If any two polynomials touch exactly at a point (but do not cross), will they always have the same gradient at that touching point? If not, is it almost always and there are a few subtle conditions? I'm assuming it's true but I can't think how to prove it and couldn't seem to find any answer online.
Let $f(x)$ and $g(x)$ be the functions in question. If the functions "touch but do not cross" at a point $x_0$, then it must be the case that $f(x) \geq g(x)$ in some neighborhood of $x_0$, with equality only holding at $x = x_0$. (Note that this can be done without loss of generality—define $f(x)$ to be the function that is never less than the other function in this neighborhood.) In particular, this means that $f(x) - g(x) \geq 0$ in this neighborhood, with equality (again) only at $x = x_0$. Thus, $x = x_0$ is a local minimum of the function $f(x) - g(x)$.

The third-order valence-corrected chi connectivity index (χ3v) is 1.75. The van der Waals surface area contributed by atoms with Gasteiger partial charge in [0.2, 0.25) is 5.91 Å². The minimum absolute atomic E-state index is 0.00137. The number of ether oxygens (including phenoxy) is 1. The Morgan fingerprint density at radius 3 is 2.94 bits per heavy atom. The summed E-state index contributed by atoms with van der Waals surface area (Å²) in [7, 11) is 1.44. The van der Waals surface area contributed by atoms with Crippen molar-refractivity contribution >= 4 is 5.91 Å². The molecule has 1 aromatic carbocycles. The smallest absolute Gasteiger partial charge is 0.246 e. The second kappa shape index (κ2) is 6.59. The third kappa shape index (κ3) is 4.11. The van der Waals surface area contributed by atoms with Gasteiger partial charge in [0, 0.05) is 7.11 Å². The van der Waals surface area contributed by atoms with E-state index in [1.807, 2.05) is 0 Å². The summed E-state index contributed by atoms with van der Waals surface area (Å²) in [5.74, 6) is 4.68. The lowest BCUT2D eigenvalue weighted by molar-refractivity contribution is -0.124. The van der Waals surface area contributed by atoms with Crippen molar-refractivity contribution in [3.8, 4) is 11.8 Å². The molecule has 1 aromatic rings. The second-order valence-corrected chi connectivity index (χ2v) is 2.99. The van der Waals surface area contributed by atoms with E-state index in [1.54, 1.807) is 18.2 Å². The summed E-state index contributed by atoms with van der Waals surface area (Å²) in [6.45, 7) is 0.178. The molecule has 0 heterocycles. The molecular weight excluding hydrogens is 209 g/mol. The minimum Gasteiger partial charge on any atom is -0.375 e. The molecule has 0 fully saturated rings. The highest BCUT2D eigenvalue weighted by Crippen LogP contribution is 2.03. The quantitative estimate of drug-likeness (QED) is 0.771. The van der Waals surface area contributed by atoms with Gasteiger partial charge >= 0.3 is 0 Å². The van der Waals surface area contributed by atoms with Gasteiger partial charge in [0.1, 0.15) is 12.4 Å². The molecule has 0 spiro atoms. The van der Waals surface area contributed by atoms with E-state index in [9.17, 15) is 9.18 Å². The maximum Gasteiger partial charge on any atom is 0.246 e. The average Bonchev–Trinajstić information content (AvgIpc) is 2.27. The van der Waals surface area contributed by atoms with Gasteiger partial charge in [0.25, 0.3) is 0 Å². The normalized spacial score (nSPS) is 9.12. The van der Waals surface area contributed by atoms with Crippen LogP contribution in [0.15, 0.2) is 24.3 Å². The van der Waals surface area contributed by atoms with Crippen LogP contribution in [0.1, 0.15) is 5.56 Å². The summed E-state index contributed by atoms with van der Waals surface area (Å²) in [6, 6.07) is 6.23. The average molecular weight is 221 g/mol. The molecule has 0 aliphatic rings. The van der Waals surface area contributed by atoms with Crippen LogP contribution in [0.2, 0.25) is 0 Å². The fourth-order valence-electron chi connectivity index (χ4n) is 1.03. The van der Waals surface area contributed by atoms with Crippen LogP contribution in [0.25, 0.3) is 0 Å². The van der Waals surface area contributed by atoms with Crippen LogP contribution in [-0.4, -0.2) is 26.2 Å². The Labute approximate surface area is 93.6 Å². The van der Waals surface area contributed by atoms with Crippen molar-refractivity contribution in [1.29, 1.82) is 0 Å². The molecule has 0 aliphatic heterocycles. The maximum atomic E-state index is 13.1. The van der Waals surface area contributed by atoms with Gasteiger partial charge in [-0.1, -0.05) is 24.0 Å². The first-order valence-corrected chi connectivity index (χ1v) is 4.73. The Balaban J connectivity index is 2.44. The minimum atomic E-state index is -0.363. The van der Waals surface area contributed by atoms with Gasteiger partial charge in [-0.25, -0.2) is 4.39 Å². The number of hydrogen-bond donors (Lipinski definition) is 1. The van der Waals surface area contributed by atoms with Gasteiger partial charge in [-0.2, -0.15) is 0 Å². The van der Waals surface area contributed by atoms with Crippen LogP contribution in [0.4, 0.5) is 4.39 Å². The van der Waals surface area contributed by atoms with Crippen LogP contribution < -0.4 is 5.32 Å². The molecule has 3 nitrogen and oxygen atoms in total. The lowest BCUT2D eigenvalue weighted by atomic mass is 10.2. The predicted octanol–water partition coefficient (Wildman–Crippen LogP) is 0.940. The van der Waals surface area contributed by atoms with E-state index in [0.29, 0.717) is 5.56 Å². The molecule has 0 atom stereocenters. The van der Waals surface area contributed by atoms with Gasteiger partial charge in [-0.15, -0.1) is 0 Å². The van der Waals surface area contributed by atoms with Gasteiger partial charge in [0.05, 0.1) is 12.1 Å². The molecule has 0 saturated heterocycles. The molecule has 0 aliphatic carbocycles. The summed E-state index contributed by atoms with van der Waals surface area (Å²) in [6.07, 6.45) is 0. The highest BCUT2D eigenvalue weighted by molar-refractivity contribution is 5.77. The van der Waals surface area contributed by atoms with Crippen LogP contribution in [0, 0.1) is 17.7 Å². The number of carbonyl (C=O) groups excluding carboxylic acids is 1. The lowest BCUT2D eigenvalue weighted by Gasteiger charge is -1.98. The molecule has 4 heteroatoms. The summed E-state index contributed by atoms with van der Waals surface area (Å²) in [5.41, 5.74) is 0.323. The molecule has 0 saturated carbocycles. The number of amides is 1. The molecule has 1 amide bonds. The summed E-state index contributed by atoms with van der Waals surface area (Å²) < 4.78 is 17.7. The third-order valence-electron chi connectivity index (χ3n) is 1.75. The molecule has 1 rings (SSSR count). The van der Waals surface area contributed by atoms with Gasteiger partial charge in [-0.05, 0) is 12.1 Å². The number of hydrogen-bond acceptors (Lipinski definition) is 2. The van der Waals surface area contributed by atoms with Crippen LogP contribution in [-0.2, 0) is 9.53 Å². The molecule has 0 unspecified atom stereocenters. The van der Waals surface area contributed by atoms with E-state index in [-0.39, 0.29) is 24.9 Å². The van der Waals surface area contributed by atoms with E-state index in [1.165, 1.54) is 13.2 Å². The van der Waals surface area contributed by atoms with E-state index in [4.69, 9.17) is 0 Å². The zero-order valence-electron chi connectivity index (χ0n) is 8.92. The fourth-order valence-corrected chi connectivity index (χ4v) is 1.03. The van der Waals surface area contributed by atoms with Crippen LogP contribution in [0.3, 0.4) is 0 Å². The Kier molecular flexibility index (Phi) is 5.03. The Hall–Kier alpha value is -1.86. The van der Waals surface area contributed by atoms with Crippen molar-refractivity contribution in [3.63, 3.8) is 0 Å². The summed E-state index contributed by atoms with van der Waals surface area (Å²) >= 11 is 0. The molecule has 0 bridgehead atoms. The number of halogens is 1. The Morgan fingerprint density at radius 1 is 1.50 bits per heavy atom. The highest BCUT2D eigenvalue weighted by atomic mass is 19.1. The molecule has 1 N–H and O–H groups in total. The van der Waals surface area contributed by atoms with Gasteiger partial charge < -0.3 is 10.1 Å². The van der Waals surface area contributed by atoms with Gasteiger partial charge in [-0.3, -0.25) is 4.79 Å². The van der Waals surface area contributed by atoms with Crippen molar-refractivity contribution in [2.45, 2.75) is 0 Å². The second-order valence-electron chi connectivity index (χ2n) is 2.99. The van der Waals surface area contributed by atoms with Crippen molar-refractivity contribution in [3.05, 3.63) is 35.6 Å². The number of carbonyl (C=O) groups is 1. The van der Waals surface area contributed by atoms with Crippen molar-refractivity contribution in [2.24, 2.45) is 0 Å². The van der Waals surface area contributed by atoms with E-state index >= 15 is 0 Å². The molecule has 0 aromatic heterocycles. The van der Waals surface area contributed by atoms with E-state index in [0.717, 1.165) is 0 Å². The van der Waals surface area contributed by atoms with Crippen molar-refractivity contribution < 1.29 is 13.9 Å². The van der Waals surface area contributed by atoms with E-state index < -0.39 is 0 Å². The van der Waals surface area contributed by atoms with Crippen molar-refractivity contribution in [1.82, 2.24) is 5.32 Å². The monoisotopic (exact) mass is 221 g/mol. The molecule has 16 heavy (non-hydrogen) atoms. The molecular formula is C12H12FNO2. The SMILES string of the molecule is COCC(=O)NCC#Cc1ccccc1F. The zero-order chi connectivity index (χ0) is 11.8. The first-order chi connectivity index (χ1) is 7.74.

Now, if $f(x)$ and $g(x)$ are both differentiable functions in a neighborhood of $x_0$, then $f(x) - g(x)$ is also differentiable. Since $f(x) - g(x)$ has a local minimum at $x_0$, this implies that $f'(x_0) - g'(x_0) = 0$, which gives us that $f'(x_0) = g'(x_0)$ as desired.